But there is hope for us poor sinners.  For there is another person in this account who was not ashamed to be guilty by association, and that is our Lord Jesus Himself.  In fact, that’s the very reason why He came into the world, to stand shoulder to shoulder with us and take the blame for our sin.  When we view Jesus hanging on the cross, we recognize that the only way He could become guilty at all was by association.  For He was and is the Holy One of God, without sin of any kind.  Even Pilate could find no fault in Him.  Yet He was put to death because He hung around with the wrong kind of people, and He wouldn’t lie to support the institutional status quo.  He associated with sinners and ate with them: the Samaritan woman at the well, tax collectors, lepers, the poor.  Even His disciples disputed about who was greatest among them; they were sometimes proud and faithless.  Because Jesus associated with sinners, with the likes of us, He was nailed to a cross.  

And please note that it was God the Father Himself who made Jesus to be the guilty One.  It is written, “For [God] made Him who knew no sin to be sin for us, that we might become the righteousness of God in Him” (2 Cor. 5:21).  It was not just the angry mob screaming for Jesus’ crucifixion, but the Father Himself who called for it.  However, whereas the people cried out for Jesus’ death out of hate, God the Father cried out for it out of love for you.  It is written, “God demonstrates His own love toward us, in that while we were yet sinners, Christ died for us” (Rom. 5:8).  That is why Jesus remained silent when He was falsely accused.  For He came not to defend Himself but to defend us.  That is why Jesus was willingly obedient even to the point of death on a cross–not because we asked for it or deserved it, but because this is the expression of God’s Fatherly heart of love and mercy toward you.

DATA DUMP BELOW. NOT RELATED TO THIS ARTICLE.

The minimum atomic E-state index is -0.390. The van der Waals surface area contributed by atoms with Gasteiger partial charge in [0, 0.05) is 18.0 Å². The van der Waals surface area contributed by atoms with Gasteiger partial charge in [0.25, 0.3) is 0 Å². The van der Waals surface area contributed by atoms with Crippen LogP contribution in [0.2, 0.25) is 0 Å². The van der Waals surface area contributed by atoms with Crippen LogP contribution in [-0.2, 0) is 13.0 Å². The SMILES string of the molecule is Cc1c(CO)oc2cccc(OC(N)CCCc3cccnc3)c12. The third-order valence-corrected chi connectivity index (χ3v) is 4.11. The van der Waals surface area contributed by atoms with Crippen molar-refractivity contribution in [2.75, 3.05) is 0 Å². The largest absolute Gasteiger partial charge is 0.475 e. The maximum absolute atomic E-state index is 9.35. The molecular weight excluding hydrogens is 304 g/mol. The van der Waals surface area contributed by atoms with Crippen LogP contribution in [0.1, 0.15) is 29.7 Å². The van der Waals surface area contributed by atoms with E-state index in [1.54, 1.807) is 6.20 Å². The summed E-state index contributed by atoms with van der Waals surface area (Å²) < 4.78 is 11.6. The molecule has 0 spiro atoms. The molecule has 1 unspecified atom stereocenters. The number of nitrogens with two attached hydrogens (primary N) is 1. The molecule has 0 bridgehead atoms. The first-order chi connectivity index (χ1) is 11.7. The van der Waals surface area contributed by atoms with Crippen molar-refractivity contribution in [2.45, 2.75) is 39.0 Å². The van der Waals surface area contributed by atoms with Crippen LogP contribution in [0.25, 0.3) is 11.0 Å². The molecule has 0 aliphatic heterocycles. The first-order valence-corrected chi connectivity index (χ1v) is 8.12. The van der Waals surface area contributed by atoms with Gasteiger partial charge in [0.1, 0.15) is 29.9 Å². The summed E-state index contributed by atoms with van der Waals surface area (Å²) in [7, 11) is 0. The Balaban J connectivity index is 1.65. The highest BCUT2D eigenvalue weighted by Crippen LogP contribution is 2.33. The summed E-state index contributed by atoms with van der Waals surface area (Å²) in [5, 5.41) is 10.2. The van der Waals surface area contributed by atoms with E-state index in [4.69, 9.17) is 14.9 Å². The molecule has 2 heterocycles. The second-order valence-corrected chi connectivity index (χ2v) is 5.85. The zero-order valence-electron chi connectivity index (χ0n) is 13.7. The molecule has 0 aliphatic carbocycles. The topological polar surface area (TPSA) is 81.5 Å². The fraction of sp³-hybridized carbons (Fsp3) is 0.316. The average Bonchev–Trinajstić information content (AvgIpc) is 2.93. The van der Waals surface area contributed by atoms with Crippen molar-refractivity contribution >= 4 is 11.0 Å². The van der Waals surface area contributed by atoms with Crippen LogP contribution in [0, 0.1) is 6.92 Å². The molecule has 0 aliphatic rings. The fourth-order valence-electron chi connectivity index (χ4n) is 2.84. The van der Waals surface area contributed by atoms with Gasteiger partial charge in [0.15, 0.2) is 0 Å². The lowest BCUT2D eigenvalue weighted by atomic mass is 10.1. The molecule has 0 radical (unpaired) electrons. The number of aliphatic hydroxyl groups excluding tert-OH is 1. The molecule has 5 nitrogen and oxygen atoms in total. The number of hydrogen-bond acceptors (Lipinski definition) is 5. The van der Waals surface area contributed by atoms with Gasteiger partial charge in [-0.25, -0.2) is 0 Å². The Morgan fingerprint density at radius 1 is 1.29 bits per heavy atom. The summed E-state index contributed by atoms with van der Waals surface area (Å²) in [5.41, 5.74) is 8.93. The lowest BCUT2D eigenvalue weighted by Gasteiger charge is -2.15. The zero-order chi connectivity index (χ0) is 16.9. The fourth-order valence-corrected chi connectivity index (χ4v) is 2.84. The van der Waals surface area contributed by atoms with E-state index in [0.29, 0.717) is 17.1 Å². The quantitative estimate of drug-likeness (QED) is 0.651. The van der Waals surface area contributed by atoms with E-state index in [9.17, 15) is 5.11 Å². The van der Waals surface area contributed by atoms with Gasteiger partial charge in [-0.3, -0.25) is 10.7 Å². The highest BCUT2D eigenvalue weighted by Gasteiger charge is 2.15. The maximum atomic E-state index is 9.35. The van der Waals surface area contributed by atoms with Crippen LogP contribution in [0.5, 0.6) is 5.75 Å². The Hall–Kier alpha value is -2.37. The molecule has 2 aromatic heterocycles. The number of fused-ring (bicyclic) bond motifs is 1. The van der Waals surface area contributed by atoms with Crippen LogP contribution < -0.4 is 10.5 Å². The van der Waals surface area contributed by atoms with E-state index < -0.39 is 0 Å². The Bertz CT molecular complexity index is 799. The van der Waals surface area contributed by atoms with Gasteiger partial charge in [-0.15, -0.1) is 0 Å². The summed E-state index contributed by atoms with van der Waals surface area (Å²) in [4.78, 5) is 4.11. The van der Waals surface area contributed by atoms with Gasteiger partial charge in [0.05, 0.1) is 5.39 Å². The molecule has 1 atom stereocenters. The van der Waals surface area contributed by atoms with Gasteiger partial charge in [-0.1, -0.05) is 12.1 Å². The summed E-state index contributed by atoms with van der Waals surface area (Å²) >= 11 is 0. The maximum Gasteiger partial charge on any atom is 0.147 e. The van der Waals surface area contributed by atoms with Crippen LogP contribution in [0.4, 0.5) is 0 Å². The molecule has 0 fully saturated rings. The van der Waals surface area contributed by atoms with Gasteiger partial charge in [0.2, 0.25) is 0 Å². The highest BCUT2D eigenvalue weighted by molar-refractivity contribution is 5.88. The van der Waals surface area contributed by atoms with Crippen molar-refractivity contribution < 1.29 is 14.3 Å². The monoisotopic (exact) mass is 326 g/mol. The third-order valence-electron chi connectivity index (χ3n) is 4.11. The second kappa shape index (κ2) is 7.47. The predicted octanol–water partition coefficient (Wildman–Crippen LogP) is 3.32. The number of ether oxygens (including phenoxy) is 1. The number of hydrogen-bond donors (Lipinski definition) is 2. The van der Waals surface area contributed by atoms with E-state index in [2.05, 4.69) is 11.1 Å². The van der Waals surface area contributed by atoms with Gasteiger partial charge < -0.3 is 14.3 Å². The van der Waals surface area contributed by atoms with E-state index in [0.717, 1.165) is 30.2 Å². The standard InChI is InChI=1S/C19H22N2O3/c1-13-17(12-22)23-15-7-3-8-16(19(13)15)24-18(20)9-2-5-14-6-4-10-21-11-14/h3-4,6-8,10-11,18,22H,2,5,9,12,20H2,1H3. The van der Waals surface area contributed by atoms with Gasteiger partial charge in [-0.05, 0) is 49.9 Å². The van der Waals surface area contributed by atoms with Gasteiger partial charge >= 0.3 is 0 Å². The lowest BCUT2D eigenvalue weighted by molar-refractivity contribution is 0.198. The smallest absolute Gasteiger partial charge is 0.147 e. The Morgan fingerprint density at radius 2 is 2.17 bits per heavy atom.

Jesus was numbered with the transgressors and lumped in with sinners.  He was placed before the people alongside Barabbas, a murderer and a thief, as if they were on the same level.  And even in His death He was hung between two criminals, as if He were just another low-life.  But because He laid down His life like that, you now have eternal life through faith in Him.  Jesus willingly became guilty by association, taking upon Himself all of the wrath that your sins deserved.  And in turn, you become innocent by association with Jesus.  Just like Barabbas, you are released and set free, because Christ has taken your place.  He became the Sinner, so that you would become the holy ones, saints of God, His beloved children.  That is what you are.